GS1 Standards: The Foundation for a More Agile Supply Chain

Smooth supply chain operations are a must for grocers hoping to capitalize on technological investments and captivate digital-savvy consumers.


By 2025—just seven years from now—the online grocery industry could skyrocket from its current valuation at $13 billion to generate $100 billion in sales, representing 20 percent of all grocery sales, according to recent findings from FMI and Nielsen.

This rapid market acceleration shows us that last year’s mergers, acquisitions and technological explorations were just mere harbingers of more growth opportunities and disruption to come. Creating an agile supply chain gives innovative retailers the ability to serve and captivate digital-savvy consumers. To fully capitalize on investments such as e-commerce, click-and-collect and in-store technology like digital shelves, supply chain operations must run smoothly behind the scenes, or retailers risk losing sales and brand loyalty.

Manufacturers, distributors, retailers and solution providers are collaborating using GS1 Standards as a common foundation to share information about a product as it moves through the supply chain—effectively connecting physical product to its digital presence. Let’s take a look at the importance of standards to create systems interoperability in the digital era, including how trading partners are collaborating on improved data quality and operational excellence.  

A Data Quality Focus 

There is no doubt that retail grocery has been disrupted, and distribution models are already changing to suit faster supply and demand. Whole Foods just introduced its order-to-shelf system, putting a new spin on an older distribution model. In this example, distributors and suppliers deliver small batches of product and retailers keep little to no inventory on hand. With cost savings benefits and the ability to cut down on food waste, order-to-shelf requires close coordination between trading partners to calibrate supply and demand, therefore avoiding empty shelves. 

Overall, as new distribution models like this are being tested, data quality must be prioritized so that the accurate information can fuel different systems. From an internal operations perspective, entire loading operations can be shut down if the data recorded and shared does not match the product’s actual weight or size, for example. If truck allocations are off, it can wreak havoc on the fulfillment process. Bad data can also affect trading partners’ ability to deliver on consumer demands for information transparency. Additionally, data quality affects last mile delivery, which is already a known hurdle to grocery delivery success. What the consumer orders must be what they receive on their doorsteps, or retailers and brands will lose out to competitors that get it right.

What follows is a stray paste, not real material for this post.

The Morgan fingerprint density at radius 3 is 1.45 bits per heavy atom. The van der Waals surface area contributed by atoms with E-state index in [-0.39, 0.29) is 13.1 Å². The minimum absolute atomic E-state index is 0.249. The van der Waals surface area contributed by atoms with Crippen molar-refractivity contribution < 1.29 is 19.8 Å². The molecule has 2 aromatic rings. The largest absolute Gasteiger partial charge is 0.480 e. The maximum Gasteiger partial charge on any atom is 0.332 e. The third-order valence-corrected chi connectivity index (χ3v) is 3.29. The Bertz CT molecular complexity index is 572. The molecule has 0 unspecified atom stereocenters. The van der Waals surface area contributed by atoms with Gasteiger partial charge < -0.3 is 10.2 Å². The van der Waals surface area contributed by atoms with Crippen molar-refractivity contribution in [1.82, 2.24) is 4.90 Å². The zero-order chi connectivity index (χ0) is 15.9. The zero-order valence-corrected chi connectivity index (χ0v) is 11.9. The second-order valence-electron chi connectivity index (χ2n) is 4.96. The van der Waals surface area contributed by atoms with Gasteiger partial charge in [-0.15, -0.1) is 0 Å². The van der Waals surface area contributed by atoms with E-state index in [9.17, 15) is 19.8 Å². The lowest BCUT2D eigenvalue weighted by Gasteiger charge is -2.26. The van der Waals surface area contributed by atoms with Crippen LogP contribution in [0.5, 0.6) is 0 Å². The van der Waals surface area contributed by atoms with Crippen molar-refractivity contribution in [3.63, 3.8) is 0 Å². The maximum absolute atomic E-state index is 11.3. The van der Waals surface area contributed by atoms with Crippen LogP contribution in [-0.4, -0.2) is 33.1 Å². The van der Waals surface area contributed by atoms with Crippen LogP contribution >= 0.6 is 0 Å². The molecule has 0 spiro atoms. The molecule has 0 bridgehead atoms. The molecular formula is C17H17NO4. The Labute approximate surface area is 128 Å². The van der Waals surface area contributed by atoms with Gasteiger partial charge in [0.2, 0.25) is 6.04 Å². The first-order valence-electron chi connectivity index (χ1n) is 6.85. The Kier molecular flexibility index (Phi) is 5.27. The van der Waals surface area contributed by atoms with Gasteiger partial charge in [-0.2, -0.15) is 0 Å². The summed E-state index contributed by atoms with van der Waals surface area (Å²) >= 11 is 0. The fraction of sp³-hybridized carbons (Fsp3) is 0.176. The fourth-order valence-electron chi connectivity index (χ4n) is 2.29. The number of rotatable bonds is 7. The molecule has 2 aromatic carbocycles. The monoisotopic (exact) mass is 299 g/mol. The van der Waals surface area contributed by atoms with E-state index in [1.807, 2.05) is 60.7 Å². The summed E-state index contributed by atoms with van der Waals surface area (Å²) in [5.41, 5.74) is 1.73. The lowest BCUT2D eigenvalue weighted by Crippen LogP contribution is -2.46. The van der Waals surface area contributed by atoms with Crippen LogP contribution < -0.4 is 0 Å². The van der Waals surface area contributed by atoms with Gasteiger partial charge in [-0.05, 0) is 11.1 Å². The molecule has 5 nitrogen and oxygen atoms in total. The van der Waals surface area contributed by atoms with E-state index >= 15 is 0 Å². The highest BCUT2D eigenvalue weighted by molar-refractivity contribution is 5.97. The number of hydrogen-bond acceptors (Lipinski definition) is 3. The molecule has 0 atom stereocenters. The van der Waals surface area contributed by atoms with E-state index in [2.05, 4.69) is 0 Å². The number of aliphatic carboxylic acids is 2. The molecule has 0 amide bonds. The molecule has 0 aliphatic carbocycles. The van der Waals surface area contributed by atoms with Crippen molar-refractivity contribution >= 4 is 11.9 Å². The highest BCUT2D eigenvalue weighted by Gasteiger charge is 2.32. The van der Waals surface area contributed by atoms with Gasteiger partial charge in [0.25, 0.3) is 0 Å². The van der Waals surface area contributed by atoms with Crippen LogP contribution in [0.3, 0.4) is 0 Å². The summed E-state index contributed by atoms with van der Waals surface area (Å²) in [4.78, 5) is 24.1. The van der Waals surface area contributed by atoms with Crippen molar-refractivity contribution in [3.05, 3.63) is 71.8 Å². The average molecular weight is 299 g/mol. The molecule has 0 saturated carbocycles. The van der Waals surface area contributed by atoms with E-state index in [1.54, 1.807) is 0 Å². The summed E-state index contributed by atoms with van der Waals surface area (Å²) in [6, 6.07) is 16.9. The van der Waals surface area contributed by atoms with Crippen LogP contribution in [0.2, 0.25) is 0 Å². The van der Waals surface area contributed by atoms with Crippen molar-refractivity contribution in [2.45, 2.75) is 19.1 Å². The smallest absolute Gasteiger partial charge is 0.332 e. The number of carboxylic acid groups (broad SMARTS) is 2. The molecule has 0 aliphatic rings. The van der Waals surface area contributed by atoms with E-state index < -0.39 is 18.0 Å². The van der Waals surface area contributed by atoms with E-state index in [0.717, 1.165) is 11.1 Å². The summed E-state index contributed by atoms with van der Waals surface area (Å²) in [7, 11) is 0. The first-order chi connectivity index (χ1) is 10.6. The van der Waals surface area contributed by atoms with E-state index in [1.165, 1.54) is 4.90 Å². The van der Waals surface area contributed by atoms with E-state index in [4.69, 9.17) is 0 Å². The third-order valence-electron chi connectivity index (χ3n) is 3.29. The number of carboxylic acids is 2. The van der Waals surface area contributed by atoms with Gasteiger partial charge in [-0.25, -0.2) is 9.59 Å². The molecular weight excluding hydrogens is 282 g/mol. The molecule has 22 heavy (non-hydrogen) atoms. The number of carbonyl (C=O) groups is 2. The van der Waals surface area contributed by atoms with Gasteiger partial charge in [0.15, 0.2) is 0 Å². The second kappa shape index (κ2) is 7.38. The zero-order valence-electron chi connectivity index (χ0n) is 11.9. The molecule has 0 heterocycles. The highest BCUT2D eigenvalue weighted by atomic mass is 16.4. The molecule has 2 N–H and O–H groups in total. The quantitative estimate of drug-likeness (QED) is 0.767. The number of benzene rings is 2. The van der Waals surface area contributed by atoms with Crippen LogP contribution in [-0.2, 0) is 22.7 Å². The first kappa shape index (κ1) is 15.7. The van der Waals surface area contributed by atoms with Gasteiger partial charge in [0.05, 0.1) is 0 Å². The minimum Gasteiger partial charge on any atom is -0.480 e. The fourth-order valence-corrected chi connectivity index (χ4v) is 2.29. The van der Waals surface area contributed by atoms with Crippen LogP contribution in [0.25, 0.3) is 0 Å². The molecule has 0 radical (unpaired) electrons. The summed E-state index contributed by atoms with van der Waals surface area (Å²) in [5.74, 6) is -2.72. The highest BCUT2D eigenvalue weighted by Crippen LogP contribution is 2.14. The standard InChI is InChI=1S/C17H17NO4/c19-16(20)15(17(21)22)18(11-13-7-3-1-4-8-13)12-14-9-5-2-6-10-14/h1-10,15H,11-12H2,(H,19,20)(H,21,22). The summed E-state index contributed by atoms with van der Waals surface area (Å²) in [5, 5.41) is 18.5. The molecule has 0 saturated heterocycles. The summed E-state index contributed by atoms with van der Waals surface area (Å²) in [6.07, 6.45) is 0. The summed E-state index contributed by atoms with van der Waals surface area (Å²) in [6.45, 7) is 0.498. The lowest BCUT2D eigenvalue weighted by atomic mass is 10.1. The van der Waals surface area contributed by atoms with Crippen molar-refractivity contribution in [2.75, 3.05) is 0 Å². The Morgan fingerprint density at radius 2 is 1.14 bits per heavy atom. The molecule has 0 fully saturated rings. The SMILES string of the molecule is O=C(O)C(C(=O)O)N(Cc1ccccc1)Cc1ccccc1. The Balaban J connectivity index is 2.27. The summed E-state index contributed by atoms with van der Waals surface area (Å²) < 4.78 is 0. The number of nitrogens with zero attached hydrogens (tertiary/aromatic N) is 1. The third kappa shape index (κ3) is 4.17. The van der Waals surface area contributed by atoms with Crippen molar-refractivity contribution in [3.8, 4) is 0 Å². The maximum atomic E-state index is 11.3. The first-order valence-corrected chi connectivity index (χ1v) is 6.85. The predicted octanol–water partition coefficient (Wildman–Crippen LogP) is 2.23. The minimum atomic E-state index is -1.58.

The global standardization of product information enables companies to ensure complete and accurate data exchange, preventing such loss of loyalty and costly breakdowns in supply chain efficiency. GS1 Standards provide a consistent foundation of unique product identification and automatic data capture for efficient information sharing among trading partners. The most common example of a GS1 Standard is the item number used in a U.P.C. barcode. This is the globally unique product identifier used to track items in PIM systems or other various data management systems.

Companies leveraging GS1 Standards are taking their investments in this system a step further using the framework established by the GS1 US National Data Quality Program. The program places emphasis on data governance, education and training, and the performance of attribute audits (routine physical audits that compare an actual product to the most recent information shared about that product). Through this process, data professionals stay committed to data quality as new flexible supply chain capabilities are tested.

An Operational Excellence Focus

Another example of how the industry is collaborating to improve flexibility in the supply chain is evident in a recent examination of order changes. A retail grocery industry workgroup under the guidance of GS1 US created a new guideline outlining best practices for dealing with inevitable changes originating from both supply and demand-side partners. The group found that leveraging GS1 Standards for more efficient, automated processes such as using Advance Ship Notices (ASNs) can ensure that systems, transactions and trading partners remain electronically up-to-date and aligned.

An ASN is a notification of pending deliveries, similar to a packing list. It is usually sent in an electronic format and is an electronic data interchange (EDI) document used in retail supply chains. Based on the consensus of the workgroup, the ASN is underutilized in everyday supply chain transactions. An ASN can provide structure in lieu of error-prone manual processes. Manual approaches such as phone calls or emails often result in errors that can ripple downstream, from receiving all the way through to invoice and payments.

ASNs essentially enhance efficiency in retail grocery warehouse and receiving operations by moving the focus off of the minutiae of the actual physical shipment, and help companies to maintain a holistic view of their order management processes. If traditionally disjointed business processes are cleaned up behind the scenes, companies can avoid inventory out-of-stocks and excel at the innovative fulfillment options that consumers crave.

Overall, consumers can expect to see more exciting innovations as the retail grocery industry gains its footing during another potentially pivotal year. Many of the future innovations that have long been discussed are coming to fruition—now it’s up to industry to collaborate to bring the supply chain up to speed.